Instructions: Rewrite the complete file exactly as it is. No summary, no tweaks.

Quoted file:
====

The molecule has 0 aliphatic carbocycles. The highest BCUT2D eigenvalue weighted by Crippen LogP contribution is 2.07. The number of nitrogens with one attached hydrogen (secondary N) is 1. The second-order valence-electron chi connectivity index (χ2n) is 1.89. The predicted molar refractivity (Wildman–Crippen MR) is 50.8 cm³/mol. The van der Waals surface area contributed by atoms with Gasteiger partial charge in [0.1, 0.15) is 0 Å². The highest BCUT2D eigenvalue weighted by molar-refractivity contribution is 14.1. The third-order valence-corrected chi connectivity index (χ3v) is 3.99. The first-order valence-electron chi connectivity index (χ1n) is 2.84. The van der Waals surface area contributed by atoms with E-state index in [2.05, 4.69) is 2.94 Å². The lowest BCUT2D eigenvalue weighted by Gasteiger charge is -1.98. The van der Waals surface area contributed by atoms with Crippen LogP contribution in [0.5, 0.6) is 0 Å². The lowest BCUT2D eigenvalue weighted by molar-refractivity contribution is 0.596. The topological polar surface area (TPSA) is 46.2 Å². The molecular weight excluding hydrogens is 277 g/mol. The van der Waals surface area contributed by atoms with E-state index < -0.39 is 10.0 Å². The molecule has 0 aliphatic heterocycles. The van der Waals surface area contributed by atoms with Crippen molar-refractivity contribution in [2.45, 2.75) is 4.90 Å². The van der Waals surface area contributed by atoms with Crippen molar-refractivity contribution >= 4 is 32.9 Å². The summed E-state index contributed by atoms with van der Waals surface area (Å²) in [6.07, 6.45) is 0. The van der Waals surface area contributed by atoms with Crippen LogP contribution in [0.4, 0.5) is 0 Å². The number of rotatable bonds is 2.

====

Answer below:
The molecule has 0 aliphatic carbocycles. The highest BCUT2D eigenvalue weighted by Crippen LogP contribution is 2.07. The number of nitrogens with one attached hydrogen (secondary N) is 1. The second-order valence-electron chi connectivity index (χ2n) is 1.89. The predicted molar refractivity (Wildman–Crippen MR) is 50.8 cm³/mol. The van der Waals surface area contributed by atoms with Gasteiger partial charge in [0.1, 0.15) is 0 Å². The highest BCUT2D eigenvalue weighted by molar-refractivity contribution is 14.1. The third-order valence-corrected chi connectivity index (χ3v) is 3.99. The first-order valence-electron chi connectivity index (χ1n) is 2.84. The van der Waals surface area contributed by atoms with E-state index in [2.05, 4.69) is 2.94 Å². The lowest BCUT2D eigenvalue weighted by Gasteiger charge is -1.98. The van der Waals surface area contributed by atoms with Crippen LogP contribution in [0.5, 0.6) is 0 Å². The lowest BCUT2D eigenvalue weighted by molar-refractivity contribution is 0.596. The topological polar surface area (TPSA) is 46.2 Å². The molecular weight excluding hydrogens is 277 g/mol. The van der Waals surface area contributed by atoms with E-state index < -0.39 is 10.0 Å². The molecule has 0 aliphatic heterocycles. The van der Waals surface area contributed by atoms with Crippen molar-refractivity contribution in [2.45, 2.75) is 4.90 Å². The van der Waals surface area contributed by atoms with Crippen molar-refractivity contribution >= 4 is 32.9 Å². The summed E-state index contributed by atoms with van der Waals surface area (Å²) in [6.07, 6.45) is 0. The van der Waals surface area contributed by atoms with Crippen LogP contribution in [0.4, 0.5) is 0 Å². The number of rotatable bonds is 2.